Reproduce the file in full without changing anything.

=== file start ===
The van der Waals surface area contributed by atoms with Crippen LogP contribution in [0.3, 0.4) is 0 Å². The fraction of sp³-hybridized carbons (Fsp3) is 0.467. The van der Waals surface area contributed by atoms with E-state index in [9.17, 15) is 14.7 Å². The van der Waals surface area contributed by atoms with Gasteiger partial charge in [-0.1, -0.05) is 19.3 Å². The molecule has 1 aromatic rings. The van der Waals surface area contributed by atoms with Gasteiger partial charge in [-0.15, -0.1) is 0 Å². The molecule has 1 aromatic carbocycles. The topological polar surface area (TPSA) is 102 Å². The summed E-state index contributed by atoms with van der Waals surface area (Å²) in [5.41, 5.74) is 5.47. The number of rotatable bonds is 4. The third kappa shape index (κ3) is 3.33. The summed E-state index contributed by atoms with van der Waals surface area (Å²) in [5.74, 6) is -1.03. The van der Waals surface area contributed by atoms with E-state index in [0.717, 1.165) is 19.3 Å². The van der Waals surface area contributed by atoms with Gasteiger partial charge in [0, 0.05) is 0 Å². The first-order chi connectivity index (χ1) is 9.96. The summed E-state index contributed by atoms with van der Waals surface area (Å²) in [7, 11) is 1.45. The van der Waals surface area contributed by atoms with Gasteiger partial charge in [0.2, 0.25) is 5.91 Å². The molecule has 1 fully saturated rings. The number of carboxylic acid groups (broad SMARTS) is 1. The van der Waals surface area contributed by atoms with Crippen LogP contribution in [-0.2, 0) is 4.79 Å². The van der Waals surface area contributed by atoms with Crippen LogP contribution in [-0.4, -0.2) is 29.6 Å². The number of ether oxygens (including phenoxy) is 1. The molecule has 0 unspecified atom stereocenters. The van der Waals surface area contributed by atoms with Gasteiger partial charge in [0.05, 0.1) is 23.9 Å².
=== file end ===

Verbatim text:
The van der Waals surface area contributed by atoms with Crippen LogP contribution in [0.3, 0.4) is 0 Å². The fraction of sp³-hybridized carbons (Fsp3) is 0.467. The van der Waals surface area contributed by atoms with E-state index in [9.17, 15) is 14.7 Å². The van der Waals surface area contributed by atoms with Gasteiger partial charge in [-0.1, -0.05) is 19.3 Å². The molecule has 1 aromatic rings. The van der Waals surface area contributed by atoms with Gasteiger partial charge in [-0.15, -0.1) is 0 Å². The molecule has 1 aromatic carbocycles. The topological polar surface area (TPSA) is 102 Å². The summed E-state index contributed by atoms with van der Waals surface area (Å²) in [5.41, 5.74) is 5.47. The number of rotatable bonds is 4. The third kappa shape index (κ3) is 3.33. The summed E-state index contributed by atoms with van der Waals surface area (Å²) in [5.74, 6) is -1.03. The van der Waals surface area contributed by atoms with E-state index in [0.717, 1.165) is 19.3 Å². The van der Waals surface area contributed by atoms with Gasteiger partial charge in [0, 0.05) is 0 Å². The first-order chi connectivity index (χ1) is 9.96. The summed E-state index contributed by atoms with van der Waals surface area (Å²) in [7, 11) is 1.45. The van der Waals surface area contributed by atoms with Gasteiger partial charge in [0.2, 0.25) is 5.91 Å². The molecule has 1 fully saturated rings. The number of carboxylic acid groups (broad SMARTS) is 1. The van der Waals surface area contributed by atoms with Crippen LogP contribution in [-0.2, 0) is 4.79 Å². The van der Waals surface area contributed by atoms with Crippen LogP contribution in [-0.4, -0.2) is 29.6 Å². The number of ether oxygens (including phenoxy) is 1. The molecule has 0 unspecified atom stereocenters. The van der Waals surface area contributed by atoms with Gasteiger partial charge in [0.05, 0.1) is 23.9 Å².